Visitors wait in the rain, with museum-supplied umbrellas, for their preview tours at the Canadian Museum for Human Rights on Saturday.

Even some who attended RightsFest -- and admittedly plan to tour the museum at the first opportunity -- expressed concerns.

For example, Jonathan Northam, a political science student at the University of Winnipeg, questioned the decision not to classify the historical treatment of aboriginals in Canada as "genocide" as opposed to "mass atrocity."

"Yet we're willing to open a museum to classify genocides in other countries," Northam said. "Because that's easier than recognizing our own history. It's patronizing. By making a museum, they get to dictate what genocide is."

"It's powerful, too," added Amanda Lievana, a social worker at the University of Manitoba. "(But) it's good it creates a dialogue, too. It may be a platform for change."

Dialogue. Disagreements. Protests. Education. A platform for grievances. These are already pillars of the museum, said Winnipegger Rollin Penner, who attended Saturday's festival.

"From what I've seen, the purpose of the museum is to get people talking," said Penner, who confessed his wife is a longtime member of Friends of the CMHR. "It's not to tell people how to think. It's to give people an opportunity to hear the stories. It's already given people a platform to get their stories out and it's not even open yet.

"If it turns out that one of these conversations leads to actual change -- such as the issue of murdered and missing women, for example -- that's what they (the museum) want. They want to make a difference."

randy.turner@freepress.mb.ca

CMHR visitors file through the Protecting Rights gallery.

MELISSA TAIT / WINNIPEG FREE PRESS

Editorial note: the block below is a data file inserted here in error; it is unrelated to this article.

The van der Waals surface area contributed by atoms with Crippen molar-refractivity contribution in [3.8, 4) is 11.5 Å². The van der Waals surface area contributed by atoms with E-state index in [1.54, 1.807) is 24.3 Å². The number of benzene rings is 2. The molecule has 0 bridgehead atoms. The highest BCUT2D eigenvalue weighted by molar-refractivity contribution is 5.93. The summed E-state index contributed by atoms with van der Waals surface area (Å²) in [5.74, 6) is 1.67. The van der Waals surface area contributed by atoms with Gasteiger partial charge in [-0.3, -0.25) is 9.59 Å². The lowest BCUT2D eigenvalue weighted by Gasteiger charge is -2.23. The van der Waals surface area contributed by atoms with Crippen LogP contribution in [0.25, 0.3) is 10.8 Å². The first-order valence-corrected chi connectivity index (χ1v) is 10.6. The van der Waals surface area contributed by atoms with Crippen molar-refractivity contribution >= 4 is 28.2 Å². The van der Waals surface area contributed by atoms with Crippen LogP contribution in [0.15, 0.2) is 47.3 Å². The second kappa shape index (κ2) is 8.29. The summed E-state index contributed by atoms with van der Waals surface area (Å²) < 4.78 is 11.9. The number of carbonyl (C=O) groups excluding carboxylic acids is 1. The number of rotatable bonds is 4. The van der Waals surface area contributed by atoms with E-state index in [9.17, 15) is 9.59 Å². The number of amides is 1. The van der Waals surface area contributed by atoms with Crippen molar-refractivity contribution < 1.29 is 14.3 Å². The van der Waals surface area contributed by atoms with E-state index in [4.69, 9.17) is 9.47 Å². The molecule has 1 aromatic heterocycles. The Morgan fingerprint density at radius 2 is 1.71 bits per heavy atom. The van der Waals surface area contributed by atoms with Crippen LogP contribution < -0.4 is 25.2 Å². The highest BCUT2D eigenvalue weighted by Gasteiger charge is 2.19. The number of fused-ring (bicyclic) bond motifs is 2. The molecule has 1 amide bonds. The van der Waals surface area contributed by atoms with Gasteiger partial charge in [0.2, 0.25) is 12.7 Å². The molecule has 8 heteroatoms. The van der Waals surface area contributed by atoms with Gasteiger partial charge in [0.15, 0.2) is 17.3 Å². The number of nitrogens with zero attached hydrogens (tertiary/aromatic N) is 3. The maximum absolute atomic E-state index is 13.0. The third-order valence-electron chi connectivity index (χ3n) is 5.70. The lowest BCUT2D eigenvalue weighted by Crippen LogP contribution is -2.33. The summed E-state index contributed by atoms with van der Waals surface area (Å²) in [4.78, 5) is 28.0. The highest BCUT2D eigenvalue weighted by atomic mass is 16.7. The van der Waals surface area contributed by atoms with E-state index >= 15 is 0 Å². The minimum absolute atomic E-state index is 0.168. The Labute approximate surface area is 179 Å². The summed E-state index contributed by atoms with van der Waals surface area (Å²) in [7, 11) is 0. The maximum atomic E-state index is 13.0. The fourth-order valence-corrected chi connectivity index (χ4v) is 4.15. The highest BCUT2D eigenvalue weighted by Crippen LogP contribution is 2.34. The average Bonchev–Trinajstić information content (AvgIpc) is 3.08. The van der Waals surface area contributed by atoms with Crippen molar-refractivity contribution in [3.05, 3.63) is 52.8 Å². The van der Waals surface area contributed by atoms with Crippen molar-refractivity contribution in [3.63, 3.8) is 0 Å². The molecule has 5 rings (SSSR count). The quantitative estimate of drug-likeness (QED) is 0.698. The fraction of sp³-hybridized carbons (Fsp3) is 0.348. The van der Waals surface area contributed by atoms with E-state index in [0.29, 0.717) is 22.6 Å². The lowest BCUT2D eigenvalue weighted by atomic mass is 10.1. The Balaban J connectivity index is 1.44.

CMHR visitors file through the Protecting Rights gallery.

Randy Turner

Randy Turner
Reporter

Randy Turner spent much of his journalistic career on the road. A lot of roads. Dirt roads, snow-packed roads, U.S. interstates and foreign highways. In other words, he got a lot of kilometres on the odometer, if you know what we mean.

Read full biography

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Visitors wait in the rain, with supplied umbrellas, for their preview tours at the Canadian Museum for Human Rights on Saturday. The rain kept away some of the people with reserved tickets, allowing walk-ups to gain access to the guided tour of four of 11 galleries. The rest of galleries open Sept. 27. (Melissa Tait / Winnipeg Free Press)
Canadian Museum for Human Rights: Sneak peek at the galleries
Rain kept away some reserved ticket holders for free previews tours at the Canadian Museum for Human Rights on Saturday. Thousands had reserved tickets for the four gallery preview tour on Saturday and Sunday. That is only four of 11 galleries, the rest of which open Sept. 27. (Melissa Tait / Winnipeg Free Press)
Frank Yong snaps a photo of his wife Teresa and her friend Jenny Lee, all from British Columbia, while they wait in the rain for their preview tour at the Canadian Museum for Human Rights on Saturday. The rain kept away some of the people with reserved tickets, allowing walk-ups to gain access to the guided tour of four of 11 galleries. The rest of galleries open Sept. 27. (Melissa Tait / Winnipeg Free Press)
A preview group's first glance of the alabaster ramps between galleries at the Canadian Museum for Human Rights on Saturday. Thousands had reserved tickets for the four gallery preview tour on Saturday and Sunday. That is only four of 11 galleries, the rest of which open Sept. 27. (Melissa Tait / Winnipeg Free Press)
Teresa Yong, who travelled from British Columbia, glances up at the dozens of alabaster ramps stacked throughout the Canadian Museum for Human Rights. Thousands had reserved tickets for the four gallery preview tour on Saturday and Sunday. That is only four of 11 galleries, the rest of which open Sept. 27. (Melissa Tait / Winnipeg Free Press)
Visitors take photos of the alabaster ramps between galleries at the Canadian Museum for Human Rights on Saturday. Thousands had reserved tickets for the four gallery preview tour on Saturday and Sunday. That is only four of 11 galleries, the rest of which open September 27th. 140920 - Saturday, September 20, 2014 - (Melissa Tait / Winnipeg Free Press) (Melissa Tait / Winnipeg Free Press)